We believe that prevention plays an important part in helping your cat live a long, healthy life. That's why our Gold Canyon vets recommend that all cats receive certain vaccinations, including the FVRCP vaccine. Here's how the FVRCP shot protects your cat's health.
Core Vaccines to Protect Your Cat
The FVRCP vaccine is one of two core cat vaccinations. Core vaccines are shots that veterinarians strongly recommend for all cats, regardless of whether they spend their time indoors or outdoors. the other core cat vaccine is the Rabies vaccine, which is not only recommended by actually required by law in most states.
While you may believe your indoor cat is safe from infectious diseases such as those listed in this post, the viruses that cause these serious feline conditions can live on surfaces for up to a year. This means that if your indoor cat happens to sneak out for even a minute, they are at risk of coming into contact with the virus and falling seriously ill.
Conditions That The FVRCP Vaccine Protects Against
Ensuring your cat gets the FVRCP vaccine is an extremely effective way to protect your kitty against three highly contagious and life-threatening feline diseases: Feline Viral Rhinotracheitis) the FVR part of the vaccine name), Feline Calicivirus (C) and Feline Panleukopenia (the P at the end of the vaccine name).
Feline Viral Rhinotracheitis (FHV-1)
Feline viral rhinotracheitis (FVR, feline herpesvirus type 1, or FHV-1), is thought to be responsible for up to 80 to 90% of all infectious upper respiratory diseases in our feline companions. This disease can impact your cat's nose and windpipe, in addition to causing issues during pregnancy.
Symptoms of FVR include inflamed nose and eyes, discharge from the nose and eyes, sneezing and fever. While these symptoms may be mild in healthy adult cats and start to clear up after about 5 to 10 days, in more severe cases FVR symptoms can last for 6 weeks or longer.
In kittens, senior cats, and immune-compromised cats, symptoms of FHV-1 may persist and worsen, leading to depression, loss of appetite, severe weight loss, and sores inside of your cat's mouth. Bacterial infections often occur in cats that are already ill with feline viral rhinotracheitis.
Even after the symptoms of FVR have cleared up, the virus remains dormant in your cat's body and can flare up repeatedly over your kitty's lifetime.
Feline Calicivirus (FCV)
This virus is a major cause of upper respiratory infections and oral disease in cats.
Symptoms of feline calicivirus (FCV) include nasal congestion, sneezing, eye inflammation, and clear or yellow discharge from the infected cat's nose or eyes. Some cats will also develop painful ulcers on their tongue, palate, lips, or nose due to FCV. Often, cats infected with feline calicivirus suffer from loss of appetite, weight loss, fever, enlarged lymph nodes, squinting, and lethargy.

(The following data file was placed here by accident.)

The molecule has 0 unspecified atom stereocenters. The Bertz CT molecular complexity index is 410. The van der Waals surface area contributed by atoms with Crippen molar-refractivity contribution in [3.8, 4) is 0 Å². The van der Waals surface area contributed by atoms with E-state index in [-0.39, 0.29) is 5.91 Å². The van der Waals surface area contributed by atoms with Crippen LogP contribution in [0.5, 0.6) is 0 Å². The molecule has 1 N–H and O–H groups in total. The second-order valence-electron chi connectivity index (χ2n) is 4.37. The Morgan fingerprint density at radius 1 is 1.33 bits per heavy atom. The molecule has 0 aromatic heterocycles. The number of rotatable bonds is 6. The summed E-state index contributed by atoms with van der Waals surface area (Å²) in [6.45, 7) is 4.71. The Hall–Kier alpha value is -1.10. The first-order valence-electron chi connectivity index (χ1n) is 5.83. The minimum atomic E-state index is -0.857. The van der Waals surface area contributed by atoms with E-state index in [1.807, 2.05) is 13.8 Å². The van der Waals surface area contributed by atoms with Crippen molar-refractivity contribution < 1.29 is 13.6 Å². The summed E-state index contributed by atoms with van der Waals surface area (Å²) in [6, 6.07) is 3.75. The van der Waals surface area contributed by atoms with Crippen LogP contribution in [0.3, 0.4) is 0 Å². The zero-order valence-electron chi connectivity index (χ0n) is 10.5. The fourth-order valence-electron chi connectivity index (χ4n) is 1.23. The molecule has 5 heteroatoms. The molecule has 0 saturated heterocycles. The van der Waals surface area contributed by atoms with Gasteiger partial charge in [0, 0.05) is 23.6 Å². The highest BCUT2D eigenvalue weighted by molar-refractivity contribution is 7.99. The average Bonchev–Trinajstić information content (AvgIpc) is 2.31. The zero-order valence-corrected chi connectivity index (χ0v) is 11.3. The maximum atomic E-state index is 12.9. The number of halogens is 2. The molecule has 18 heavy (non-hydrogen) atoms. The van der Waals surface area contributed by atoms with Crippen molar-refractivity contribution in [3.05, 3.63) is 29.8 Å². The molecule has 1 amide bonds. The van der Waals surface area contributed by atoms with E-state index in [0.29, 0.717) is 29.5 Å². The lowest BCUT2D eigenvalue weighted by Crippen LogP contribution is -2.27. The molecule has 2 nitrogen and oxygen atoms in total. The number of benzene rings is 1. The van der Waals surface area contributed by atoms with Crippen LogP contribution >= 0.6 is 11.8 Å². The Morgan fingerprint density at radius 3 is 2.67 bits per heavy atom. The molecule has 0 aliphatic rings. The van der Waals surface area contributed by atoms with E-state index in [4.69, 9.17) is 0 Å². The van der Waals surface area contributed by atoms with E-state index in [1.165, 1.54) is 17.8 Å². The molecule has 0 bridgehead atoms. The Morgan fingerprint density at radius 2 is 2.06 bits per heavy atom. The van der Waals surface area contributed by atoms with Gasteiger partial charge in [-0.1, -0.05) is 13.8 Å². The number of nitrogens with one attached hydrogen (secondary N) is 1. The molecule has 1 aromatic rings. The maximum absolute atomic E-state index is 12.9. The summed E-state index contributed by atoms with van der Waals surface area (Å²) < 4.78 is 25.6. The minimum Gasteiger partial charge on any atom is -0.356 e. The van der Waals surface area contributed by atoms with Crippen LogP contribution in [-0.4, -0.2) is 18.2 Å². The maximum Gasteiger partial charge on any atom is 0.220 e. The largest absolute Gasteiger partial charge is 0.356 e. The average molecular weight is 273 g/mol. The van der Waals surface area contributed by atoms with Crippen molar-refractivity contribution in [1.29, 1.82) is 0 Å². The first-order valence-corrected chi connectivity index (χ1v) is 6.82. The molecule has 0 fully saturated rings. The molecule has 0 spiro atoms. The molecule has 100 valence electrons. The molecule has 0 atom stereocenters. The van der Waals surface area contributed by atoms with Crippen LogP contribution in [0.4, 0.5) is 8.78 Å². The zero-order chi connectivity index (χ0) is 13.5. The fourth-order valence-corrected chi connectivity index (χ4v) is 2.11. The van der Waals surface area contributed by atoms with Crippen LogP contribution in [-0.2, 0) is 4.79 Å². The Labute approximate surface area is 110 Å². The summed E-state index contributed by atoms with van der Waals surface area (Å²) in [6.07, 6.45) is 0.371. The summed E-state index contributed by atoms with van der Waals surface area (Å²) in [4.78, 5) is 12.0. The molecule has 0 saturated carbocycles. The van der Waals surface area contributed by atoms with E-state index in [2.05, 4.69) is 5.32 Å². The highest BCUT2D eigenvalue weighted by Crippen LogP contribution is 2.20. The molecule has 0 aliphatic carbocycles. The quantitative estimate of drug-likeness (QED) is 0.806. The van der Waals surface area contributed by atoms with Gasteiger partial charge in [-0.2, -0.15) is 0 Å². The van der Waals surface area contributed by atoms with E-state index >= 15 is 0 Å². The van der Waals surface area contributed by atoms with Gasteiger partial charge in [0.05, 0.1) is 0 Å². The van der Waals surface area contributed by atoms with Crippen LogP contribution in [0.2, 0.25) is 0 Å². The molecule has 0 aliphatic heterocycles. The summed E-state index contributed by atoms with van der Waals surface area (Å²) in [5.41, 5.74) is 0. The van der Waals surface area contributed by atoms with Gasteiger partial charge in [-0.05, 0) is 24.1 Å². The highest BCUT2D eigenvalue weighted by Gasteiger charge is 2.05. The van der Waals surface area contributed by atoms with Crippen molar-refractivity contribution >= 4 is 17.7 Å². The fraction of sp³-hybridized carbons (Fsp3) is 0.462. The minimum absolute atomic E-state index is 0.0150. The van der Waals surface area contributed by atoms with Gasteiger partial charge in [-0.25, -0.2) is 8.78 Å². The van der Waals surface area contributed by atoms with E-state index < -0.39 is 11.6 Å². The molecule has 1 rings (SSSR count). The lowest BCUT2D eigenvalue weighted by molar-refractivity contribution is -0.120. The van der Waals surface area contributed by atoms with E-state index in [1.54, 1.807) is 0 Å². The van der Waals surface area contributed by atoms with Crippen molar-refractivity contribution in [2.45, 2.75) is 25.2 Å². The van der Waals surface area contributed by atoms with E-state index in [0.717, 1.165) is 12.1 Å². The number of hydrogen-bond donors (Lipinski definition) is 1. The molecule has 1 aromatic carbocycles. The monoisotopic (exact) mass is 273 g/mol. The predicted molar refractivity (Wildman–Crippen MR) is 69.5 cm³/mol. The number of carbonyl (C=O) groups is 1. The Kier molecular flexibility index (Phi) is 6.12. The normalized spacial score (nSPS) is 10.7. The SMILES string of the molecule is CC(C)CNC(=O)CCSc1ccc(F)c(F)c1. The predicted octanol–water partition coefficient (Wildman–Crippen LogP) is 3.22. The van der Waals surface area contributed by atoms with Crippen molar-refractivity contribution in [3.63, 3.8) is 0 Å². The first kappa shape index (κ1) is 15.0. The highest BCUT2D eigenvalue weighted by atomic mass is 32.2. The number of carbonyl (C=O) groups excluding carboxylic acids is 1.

It's important to note that there are a number of different strains of FCV, some produce fluid buildup in the lungs (pneumonia), and others lead to symptoms such as fever, joint pain, and lameness.
Feline Panleukopenia (FPL)
Feline Panleukopenia (FPL) is an extremely common and serious virus in cats that causes damage to bone marrow, lymph nodes, and the cells lining your cat's intestines. Symptoms of FPL include depression, loss of appetite, high fever, lethargy, vomiting, severe diarrhea, nasal discharge, and dehydration.
Cats infected with FPL frequently develop secondary infections as well, due to the weakened state of their immune systems. While this disease can attack cats of any age it is often fatal in kittens.
There are currently no medications available to kill the virus that causes FPL, so treating cats with feline panleukopenia involves managing the symptoms such as dehydration and shock through intravenous fluid therapy and intensive nursing care.
When Your Cat Should Recieve The FVRCP Vaccination
To provide your feline friend with the best possible protection against FHV, FCV, and FPL your cat should receive their first FVRCP vaccination at around 6-8 weeks old then have a booster shot every three or four weeks until they are about 16-20 weeks old. After that, your kitten will need another booster when they are just over a year old, then every 3 years throughout their lifetime.
For more information about when your cat should be receiving their vaccines see our vaccination schedule.
Risk of Side Effects from The FVRCP Vaccine
Side effects from vaccines are unusual in cats, and when they do occur they tend to be very mild. Most cats that do experience side effects will develop a slight fever and feel a little 'off' for a day or two. It is also not unusual for there to be a small amount of swelling at the injection site.
In some very rare cases, more extreme reactions can occur. In these situations, symptoms tend to appear soon after your pet receives their vaccinations - before they've even left your vet's clinic. That said, they can appear up to 48 hours following the vaccination. The symptoms of a more severe reaction may include hives, swelling around the lips and eyes, itchiness, fever, diarrhea, vomiting, and breathing difficulties.
If your cat is displaying any of the more severe symptoms of a reaction listed above, contact your vet immediately or visit the emergency animal hospital nearest to you.
Pet Vaccinations at Companion Pet Clinic of Arizona
Whether you've just brought home a new puppy or kitten or need to schedule your cat or dog's annual vaccinations, prevention is key to your pet's health — and one of our veterinary team's main priorities. We are always happy to address any questions or concerns you may have about your pet's shots or vaccination schedule, or any of our preventive care services.
Note: The advice provided in this post is intended for informational purposes and does not constitute medical advice regarding pets. For an accurate diagnosis of your pet's condition, please make an appointment with your vet.